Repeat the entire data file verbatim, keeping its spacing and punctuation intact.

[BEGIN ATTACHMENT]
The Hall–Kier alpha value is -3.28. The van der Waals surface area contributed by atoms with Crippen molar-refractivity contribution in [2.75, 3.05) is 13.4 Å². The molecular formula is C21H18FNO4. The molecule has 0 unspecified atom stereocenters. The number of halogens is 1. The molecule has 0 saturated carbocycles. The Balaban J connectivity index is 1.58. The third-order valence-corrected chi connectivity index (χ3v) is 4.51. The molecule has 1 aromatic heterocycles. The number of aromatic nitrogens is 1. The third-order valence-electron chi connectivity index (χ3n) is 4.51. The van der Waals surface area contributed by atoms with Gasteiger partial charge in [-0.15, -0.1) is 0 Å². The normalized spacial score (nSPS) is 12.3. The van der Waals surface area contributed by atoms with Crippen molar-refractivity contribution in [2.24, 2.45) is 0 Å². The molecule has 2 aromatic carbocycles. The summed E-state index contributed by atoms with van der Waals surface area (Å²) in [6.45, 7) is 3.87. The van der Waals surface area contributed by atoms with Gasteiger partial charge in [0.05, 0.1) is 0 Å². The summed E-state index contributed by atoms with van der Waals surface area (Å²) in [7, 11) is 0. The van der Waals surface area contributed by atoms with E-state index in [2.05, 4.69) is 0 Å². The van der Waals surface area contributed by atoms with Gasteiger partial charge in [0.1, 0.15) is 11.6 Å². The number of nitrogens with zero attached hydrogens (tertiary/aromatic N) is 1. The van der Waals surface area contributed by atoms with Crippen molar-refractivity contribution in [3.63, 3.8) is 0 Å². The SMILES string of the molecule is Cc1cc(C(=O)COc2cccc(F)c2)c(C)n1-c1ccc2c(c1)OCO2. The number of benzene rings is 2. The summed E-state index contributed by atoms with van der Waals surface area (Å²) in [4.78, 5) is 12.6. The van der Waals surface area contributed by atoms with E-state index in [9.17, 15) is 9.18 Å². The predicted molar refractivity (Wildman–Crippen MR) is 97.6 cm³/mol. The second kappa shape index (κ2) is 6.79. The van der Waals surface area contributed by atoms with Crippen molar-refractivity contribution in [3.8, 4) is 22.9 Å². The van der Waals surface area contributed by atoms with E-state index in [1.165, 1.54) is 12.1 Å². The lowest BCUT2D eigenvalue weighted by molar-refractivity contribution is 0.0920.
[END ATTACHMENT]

The Hall–Kier alpha value is -3.28. The van der Waals surface area contributed by atoms with Crippen molar-refractivity contribution in [2.75, 3.05) is 13.4 Å². The molecular formula is C21H18FNO4. The molecule has 0 unspecified atom stereocenters. The number of halogens is 1. The molecule has 0 saturated carbocycles. The Balaban J connectivity index is 1.58. The third-order valence-corrected chi connectivity index (χ3v) is 4.51. The molecule has 1 aromatic heterocycles. The number of aromatic nitrogens is 1. The third-order valence-electron chi connectivity index (χ3n) is 4.51. The van der Waals surface area contributed by atoms with Gasteiger partial charge in [-0.15, -0.1) is 0 Å². The normalized spacial score (nSPS) is 12.3. The van der Waals surface area contributed by atoms with Crippen molar-refractivity contribution in [2.24, 2.45) is 0 Å². The molecule has 2 aromatic carbocycles. The summed E-state index contributed by atoms with van der Waals surface area (Å²) in [6.45, 7) is 3.87. The van der Waals surface area contributed by atoms with Gasteiger partial charge in [0.05, 0.1) is 0 Å². The summed E-state index contributed by atoms with van der Waals surface area (Å²) in [7, 11) is 0. The van der Waals surface area contributed by atoms with E-state index in [2.05, 4.69) is 0 Å². The van der Waals surface area contributed by atoms with Gasteiger partial charge in [0.1, 0.15) is 11.6 Å². The number of nitrogens with zero attached hydrogens (tertiary/aromatic N) is 1. The van der Waals surface area contributed by atoms with Crippen molar-refractivity contribution in [3.63, 3.8) is 0 Å². The SMILES string of the molecule is Cc1cc(C(=O)COc2cccc(F)c2)c(C)n1-c1ccc2c(c1)OCO2. The number of benzene rings is 2. The summed E-state index contributed by atoms with van der Waals surface area (Å²) in [4.78, 5) is 12.6. The van der Waals surface area contributed by atoms with E-state index in [9.17, 15) is 9.18 Å². The predicted molar refractivity (Wildman–Crippen MR) is 97.6 cm³/mol. The second kappa shape index (κ2) is 6.79. The van der Waals surface area contributed by atoms with Crippen molar-refractivity contribution in [3.8, 4) is 22.9 Å². The van der Waals surface area contributed by atoms with E-state index in [1.165, 1.54) is 12.1 Å². The lowest BCUT2D eigenvalue weighted by molar-refractivity contribution is 0.0920.